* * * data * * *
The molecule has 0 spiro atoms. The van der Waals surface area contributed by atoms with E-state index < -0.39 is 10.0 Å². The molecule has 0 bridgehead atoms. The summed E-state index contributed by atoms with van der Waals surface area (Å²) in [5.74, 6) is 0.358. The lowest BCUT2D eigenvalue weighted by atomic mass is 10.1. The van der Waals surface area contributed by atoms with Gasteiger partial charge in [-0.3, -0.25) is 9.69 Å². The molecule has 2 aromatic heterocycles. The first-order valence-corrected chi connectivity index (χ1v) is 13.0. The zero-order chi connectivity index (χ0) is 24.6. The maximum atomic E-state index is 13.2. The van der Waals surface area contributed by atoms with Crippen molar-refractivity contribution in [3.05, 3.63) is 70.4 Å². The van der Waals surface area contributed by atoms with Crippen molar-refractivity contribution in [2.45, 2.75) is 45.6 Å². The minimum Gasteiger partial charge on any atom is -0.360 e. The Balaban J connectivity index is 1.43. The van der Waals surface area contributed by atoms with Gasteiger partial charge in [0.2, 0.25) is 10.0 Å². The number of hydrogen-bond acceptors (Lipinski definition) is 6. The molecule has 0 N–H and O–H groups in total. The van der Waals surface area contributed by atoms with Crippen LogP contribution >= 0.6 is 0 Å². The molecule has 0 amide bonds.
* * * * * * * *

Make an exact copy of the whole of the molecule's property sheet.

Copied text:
The molecule has 0 spiro atoms. The van der Waals surface area contributed by atoms with E-state index < -0.39 is 10.0 Å². The molecule has 0 bridgehead atoms. The summed E-state index contributed by atoms with van der Waals surface area (Å²) in [5.74, 6) is 0.358. The lowest BCUT2D eigenvalue weighted by atomic mass is 10.1. The van der Waals surface area contributed by atoms with Gasteiger partial charge in [-0.3, -0.25) is 9.69 Å². The molecule has 2 aromatic heterocycles. The first-order valence-corrected chi connectivity index (χ1v) is 13.0. The zero-order chi connectivity index (χ0) is 24.6. The maximum atomic E-state index is 13.2. The van der Waals surface area contributed by atoms with Crippen molar-refractivity contribution in [3.05, 3.63) is 70.4 Å². The van der Waals surface area contributed by atoms with Crippen molar-refractivity contribution in [2.45, 2.75) is 45.6 Å². The minimum Gasteiger partial charge on any atom is -0.360 e. The Balaban J connectivity index is 1.43. The van der Waals surface area contributed by atoms with Gasteiger partial charge in [0.2, 0.25) is 10.0 Å². The number of hydrogen-bond acceptors (Lipinski definition) is 6. The molecule has 0 N–H and O–H groups in total. The van der Waals surface area contributed by atoms with Crippen LogP contribution >= 0.6 is 0 Å². The molecule has 0 amide bonds.